11 April 2014

Another moral dilemma

Some little while ago, happily subdeaconing (despite never, in all the multiple ordinations I have so enjoyed, having actually been made a subdeacon) behind Fr John Osman (celebrant) and Fr Daniel Lloyd (deacon) at that wonderful Ember Saturday Mass with the five Prophecies, I recalled how this Mass, originally a Vigil, used to be the regular occasion for Ordinations, the respective Orders being conferred one by one between the readings. Where suitable, one of each category of the newly-ordained then discharged his new ministry, for the first time, in that very same Mass. A beautifully edifying practice which, with predictable determination, the post-Conciliar Coetus tasked with revising the Rites of Ordination decided to abolish. But  my own Ordination to the Diaconate took place in 1967, before the new fads (which, incidentally, Vatican II had never mandated) had done their worst. Accordingly, in that blissful far-off age, the act of Ordination of Deacons still took place before the Gospel of the Mass, so that one of the neodiakonoi could then sing it.

The custom of the Church of England at that time was that the new Deacon given the honour of chanting the Ordination Gospel was the one whom the Bishop's Examining Chaplain deemed to have written the best 'Deacons' Papers'. Herein lies the moral dilemma I wish to put before you. You see, I thought it would be rather nice for Mummy if I myself had that honour. She liked to see her boy doing well. And I happened to know (I think we were given his address so that we could send our essays directly to him) that the Bishop of Oxford's Examining Chaplain on duty to mark the Papers that year was a priest who was a keen adherent of an organisation called MRA (Moral Rearmament) which tended to plant certain code-words in its propaganda literature.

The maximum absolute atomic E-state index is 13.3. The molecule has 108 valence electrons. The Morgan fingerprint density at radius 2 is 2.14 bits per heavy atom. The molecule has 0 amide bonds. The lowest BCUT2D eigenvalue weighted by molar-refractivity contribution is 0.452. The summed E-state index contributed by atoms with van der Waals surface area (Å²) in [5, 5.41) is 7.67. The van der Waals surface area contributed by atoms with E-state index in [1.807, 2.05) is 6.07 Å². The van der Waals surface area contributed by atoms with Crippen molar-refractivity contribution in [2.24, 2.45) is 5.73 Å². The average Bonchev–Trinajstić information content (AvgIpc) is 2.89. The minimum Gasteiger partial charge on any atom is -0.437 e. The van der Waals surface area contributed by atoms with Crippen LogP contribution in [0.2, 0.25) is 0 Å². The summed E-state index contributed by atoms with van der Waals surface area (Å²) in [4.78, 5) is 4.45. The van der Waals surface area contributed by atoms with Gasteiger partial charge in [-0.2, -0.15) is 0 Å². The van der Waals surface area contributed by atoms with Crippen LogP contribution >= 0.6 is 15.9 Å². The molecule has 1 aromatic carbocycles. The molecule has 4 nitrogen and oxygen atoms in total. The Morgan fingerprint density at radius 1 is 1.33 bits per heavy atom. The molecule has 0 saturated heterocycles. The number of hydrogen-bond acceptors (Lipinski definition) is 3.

You know what I'm going, tot post annos, to confess. Yes ... I planted a number of these expressions (entirely obiter, I hasten to add) in my essays. And, hey presto ...

Which of the commandments did I transgress? I knew you would be able to explain that to me.

I did get a sort of comeuppance. I am hopeless at liturgical chant, so all through the pre-Ordination Retreat ... and during the Ordination Mass itself ... I was consumed with nervousness. To this day, I can remember that wretched Gospel (from S Luke Chapter 12) with its ending " ... and find them so-o, blessed are those ser-ervants". But I did get through it, much to the surprise of Fr Michael Watts (Staggers), the Precentor (his ashes now in that little plot behind the Cathedral's Lucy Chapel, together with the remains of so many of the Patrimony ... quorum animabus propitietur Deus).

Then, off to the Luna Caprese for lunch with Pam, with Senior Daughter (the poor little mite was still in utero but I'm sure she enjoyed the food), and with the third female then in my life; Mummy, you will be glad to be reassured, was pleased.

Long time ago. So very much water under Folly Bridge ...

9 April 2014

Sorry ...

... to those who commented on this blog and haven't seen their comments. I returned this evening from a fortnight on Alderney, and have now enabled a selection of the accumulated Comments. And have tried to rush through the more personal of the mails. So you may find that a number of threads have suddenly materialised, attached to the pieces which I drafted before my departure and left to pop up as scheduled.

After the Protect the Pope affair, and Cardinal Mueller's words about Ordinariate bloggers, I decided that it was appropriate to consider at leisure a number of matters relating to blogging. So I went off to a fascinating island fragment of the Duchy of Normandy and did a lot of thinking, while watching the gannets and tramping the cliffs of an island where every headland is crowned with a superb mid-Victorian castle (my Lord Palmerston, who wanted to keep Napoleon III out) and, juxtaposed, elegant if menacing Art Deco fortifications (Herr Hitler, who wanted to keep the Allies out). Not to mention an exquisite Roman Naval Signal Station ... I can't quite remember whom they wanted to keep out.

In a day or two I'll tell you what I thought.